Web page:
DisruptHR Calgary: Interview with Shane Wallace
Shane Wallace is the founder & CEO of CultureSmith Inc., an innovative and disruptive Employee Engagement firm based in Calgary, Alberta. A 17 year veteran of the Professional Recruitment industry, Shane launched his first firm in 2005 after spending 6 years as a Director of a multi-national Fortune 100 Recruitment Firm.
As the leader of a rapidly growing enterprise, tackling employee engagement was a daily challenge. In setting his mind to solving this issue for himself, Shane soon realized that he had created a highly impactful model that was delivering amazing results. After “lending” the methodology to a number of his key recruitment clients, the demand for this service built almost overnight and CultureSmith Inc. was born.
We caught up with Shane after DisruptHR Calgary to ask him about himself and his experiences. Here is what he had to say:
HR Gazette: Please tell us a little about yourself – your career path and expertise.
Shane: My name is Shane Wallace and I am the CEO of CultureSmith Inc, a Corporate Culture Consulting and Employee Engagement firm in Calgary. I began my HR career by accident 17 years ago when I registered as a candidate with a recruiting firm and they offered me a job with them. I stayed with this firm for 6 years, launched my own recruiting agency in 2005 and evolved that into CultureSmith roughly 18 months ago.
HR Gazette: What’s your company and how does it help professionals in the HR & Talent arena?
Shane: Again, we are a Corporate Culture & Employee Engagement firm. Our model is broken into 4 key Components; Alignment (helping companies deconstruct and then reconstruct their cultures thereby aligning Purpose, Vision, Strategy & Objectives) Assessment (helping to assess employees, customers, vendors and pretty much anyone else you come in contact with relative to your culture), Attraction (attracting the right people and the appropriate amount of buy-in by all stakeholders via behavioral based communications training), and finally Activation (“turning on” your team via emotional analysis and compulsive attitude manipulations). In short we drive engagement in every sense of the word, and do so in a manner which is measurable, repeatable and predictable.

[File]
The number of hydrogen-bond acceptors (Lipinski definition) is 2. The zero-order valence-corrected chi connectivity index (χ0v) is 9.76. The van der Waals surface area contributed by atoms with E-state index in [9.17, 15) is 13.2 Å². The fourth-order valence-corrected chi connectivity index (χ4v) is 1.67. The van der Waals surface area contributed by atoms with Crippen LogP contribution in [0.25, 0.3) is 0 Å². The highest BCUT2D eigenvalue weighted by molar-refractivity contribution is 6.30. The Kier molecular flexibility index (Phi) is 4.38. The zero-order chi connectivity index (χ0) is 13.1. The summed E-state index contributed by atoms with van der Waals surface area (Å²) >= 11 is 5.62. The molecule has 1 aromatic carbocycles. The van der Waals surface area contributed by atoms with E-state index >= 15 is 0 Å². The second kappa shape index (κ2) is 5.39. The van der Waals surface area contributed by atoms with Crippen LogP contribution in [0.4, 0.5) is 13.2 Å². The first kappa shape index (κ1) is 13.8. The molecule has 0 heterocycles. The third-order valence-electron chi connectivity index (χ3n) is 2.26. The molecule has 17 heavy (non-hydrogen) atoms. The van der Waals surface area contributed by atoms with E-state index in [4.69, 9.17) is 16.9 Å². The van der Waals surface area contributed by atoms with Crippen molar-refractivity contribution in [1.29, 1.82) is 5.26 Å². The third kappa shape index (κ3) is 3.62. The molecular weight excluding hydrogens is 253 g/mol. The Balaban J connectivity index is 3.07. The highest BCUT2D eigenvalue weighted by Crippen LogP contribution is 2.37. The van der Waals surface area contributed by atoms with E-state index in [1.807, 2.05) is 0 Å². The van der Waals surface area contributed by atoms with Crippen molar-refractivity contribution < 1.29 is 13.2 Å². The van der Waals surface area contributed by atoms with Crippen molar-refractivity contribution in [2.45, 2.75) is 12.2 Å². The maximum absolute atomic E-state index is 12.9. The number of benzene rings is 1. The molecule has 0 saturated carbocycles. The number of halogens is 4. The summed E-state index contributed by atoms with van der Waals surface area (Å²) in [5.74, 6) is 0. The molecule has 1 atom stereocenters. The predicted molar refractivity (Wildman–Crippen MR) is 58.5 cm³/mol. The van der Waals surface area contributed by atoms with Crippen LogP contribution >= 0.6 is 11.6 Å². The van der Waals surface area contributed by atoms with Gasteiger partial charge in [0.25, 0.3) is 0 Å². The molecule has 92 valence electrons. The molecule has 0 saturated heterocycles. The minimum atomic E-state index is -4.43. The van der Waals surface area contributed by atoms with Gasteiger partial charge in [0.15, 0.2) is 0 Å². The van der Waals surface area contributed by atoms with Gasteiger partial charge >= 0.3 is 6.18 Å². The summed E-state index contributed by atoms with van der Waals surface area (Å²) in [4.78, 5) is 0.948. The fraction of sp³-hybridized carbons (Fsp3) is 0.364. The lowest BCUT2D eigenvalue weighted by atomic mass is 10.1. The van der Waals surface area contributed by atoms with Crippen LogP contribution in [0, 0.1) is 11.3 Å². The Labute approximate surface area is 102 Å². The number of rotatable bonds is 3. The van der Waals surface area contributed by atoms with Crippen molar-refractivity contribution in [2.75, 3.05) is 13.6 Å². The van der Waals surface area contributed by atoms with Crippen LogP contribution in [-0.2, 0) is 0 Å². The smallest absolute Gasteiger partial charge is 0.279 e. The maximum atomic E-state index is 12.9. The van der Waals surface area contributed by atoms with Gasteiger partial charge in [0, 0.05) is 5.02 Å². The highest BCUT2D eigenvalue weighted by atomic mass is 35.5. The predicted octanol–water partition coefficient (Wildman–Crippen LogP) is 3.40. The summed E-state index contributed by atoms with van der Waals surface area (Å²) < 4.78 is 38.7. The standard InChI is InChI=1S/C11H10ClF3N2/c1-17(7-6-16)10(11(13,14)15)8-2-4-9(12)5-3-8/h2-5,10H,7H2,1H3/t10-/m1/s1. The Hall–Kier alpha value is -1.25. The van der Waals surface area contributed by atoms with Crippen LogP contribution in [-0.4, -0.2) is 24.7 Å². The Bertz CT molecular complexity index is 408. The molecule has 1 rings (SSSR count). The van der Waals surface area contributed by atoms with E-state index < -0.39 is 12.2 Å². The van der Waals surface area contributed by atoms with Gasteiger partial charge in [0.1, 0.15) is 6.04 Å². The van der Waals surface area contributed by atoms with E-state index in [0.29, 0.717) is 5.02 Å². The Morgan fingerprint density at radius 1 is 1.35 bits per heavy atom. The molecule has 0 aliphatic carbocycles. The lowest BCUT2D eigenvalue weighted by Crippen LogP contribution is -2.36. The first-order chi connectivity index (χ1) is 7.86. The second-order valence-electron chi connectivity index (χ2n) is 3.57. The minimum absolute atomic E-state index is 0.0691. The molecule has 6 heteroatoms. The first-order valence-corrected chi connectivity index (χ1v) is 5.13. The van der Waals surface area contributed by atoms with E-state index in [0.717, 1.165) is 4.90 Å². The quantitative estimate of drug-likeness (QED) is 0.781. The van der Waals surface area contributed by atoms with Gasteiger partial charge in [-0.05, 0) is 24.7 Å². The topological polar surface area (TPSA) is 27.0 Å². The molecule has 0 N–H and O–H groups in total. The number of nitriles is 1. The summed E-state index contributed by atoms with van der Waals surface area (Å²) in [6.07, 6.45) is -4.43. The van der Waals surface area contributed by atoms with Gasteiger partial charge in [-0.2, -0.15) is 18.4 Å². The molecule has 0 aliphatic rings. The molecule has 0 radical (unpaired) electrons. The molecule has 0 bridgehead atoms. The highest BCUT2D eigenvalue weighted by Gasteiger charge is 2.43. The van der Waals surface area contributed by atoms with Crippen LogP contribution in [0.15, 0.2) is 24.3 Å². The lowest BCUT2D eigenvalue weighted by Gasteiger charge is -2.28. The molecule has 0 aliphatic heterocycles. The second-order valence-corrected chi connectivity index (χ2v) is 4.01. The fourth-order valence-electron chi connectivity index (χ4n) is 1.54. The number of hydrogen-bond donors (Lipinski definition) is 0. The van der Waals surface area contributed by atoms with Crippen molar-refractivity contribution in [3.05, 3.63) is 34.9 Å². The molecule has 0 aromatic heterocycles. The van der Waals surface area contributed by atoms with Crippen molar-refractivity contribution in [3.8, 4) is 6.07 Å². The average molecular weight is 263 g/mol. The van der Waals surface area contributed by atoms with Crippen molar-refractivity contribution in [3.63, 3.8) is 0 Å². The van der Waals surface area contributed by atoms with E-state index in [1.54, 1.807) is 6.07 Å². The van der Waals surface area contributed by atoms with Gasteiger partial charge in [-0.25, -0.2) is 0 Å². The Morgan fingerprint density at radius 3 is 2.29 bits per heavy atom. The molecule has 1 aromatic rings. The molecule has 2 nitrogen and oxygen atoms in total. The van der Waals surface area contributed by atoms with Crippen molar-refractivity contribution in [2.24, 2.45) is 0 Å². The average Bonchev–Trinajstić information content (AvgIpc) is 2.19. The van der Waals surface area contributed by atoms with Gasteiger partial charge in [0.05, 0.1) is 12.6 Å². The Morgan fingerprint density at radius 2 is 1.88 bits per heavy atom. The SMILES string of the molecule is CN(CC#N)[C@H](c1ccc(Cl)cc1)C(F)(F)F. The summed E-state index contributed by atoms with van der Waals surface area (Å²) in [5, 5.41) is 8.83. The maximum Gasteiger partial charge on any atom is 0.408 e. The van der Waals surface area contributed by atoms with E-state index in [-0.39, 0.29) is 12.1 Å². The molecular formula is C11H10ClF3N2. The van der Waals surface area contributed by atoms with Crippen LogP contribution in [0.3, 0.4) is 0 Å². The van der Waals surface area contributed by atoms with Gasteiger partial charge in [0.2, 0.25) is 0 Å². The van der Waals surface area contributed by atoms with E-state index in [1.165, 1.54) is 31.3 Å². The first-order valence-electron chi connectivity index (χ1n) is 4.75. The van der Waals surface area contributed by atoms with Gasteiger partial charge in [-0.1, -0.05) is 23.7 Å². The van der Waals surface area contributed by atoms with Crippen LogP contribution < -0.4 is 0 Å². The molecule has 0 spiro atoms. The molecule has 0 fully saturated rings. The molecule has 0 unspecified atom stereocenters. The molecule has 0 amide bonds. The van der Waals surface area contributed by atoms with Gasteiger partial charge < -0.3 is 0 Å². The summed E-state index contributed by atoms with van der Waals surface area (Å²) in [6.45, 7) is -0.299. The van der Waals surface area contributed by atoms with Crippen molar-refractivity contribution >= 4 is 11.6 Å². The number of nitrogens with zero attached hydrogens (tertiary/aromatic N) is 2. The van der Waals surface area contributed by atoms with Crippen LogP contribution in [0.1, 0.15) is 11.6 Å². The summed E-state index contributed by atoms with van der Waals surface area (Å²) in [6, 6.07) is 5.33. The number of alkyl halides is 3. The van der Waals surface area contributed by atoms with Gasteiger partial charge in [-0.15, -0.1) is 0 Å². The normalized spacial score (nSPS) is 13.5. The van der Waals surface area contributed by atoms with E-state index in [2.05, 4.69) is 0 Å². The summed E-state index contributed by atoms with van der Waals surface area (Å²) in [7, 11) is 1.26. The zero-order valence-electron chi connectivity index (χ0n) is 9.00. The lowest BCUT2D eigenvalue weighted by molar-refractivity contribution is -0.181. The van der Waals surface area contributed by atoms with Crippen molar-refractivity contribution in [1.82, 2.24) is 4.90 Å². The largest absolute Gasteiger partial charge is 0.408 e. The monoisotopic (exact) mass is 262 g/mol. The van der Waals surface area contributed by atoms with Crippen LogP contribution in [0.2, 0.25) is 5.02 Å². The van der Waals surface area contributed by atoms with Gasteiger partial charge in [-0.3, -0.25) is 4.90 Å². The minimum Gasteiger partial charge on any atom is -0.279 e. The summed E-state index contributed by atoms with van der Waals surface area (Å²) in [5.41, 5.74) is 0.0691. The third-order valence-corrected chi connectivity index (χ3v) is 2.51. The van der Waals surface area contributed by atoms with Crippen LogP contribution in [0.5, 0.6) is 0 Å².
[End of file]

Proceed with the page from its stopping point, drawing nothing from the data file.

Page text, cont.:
HR Gazette: What motivated you to become a speaker at Disrupt HR Calgary?
Shane: Our model is in and of itself disruptive. We challenge convention at every turn and it is not uncommon for us to make our clients extremely uncomfortable. I saw Disrupt as an excellent platform to get our ideas out into the world given that those who would attend would at the very least share our belief that stuff has to change, we are on the precipice of numerous human capital crises and we just happen to be willing to look like fools for shouting about them if it helps get even one person to pay attention.
HR Gazette: What did you speak about at Disrupt HR Calgary?
Shane: My topic was “Stop Leaving it at The Door”, and I am essentially arguing that you should be encouraging your employees to bring their emotional baggage from their personal lives into the workplace instead of forcing them to leave it at home.
HR Gazette: Why is your topic important to HR and Talent pros?
Shane: If you have ever played with a Slinky, used a Post-it note, seen a fireworks display or microwaved your meal then you know my idea has merit because ALL of these things were invented by mistake. The same thing happens in your culture. If you allow someone to come in and work on their problems, with the proper guidance they will fix problems in your business that you didn’t know existed at the same time given how deep into their subconscious they are operating.
HR Gazette: You only had 5 minutes to speak to the audience. What unique challenges, and indeed opportunities, does such a condensed speaking slot offer?
Shane: The 5 minutes was not the challenge, that was actually quite focusing. It was the fact that the slides moved automatically every 15 seconds, keeping my pace on point took a lot of practice.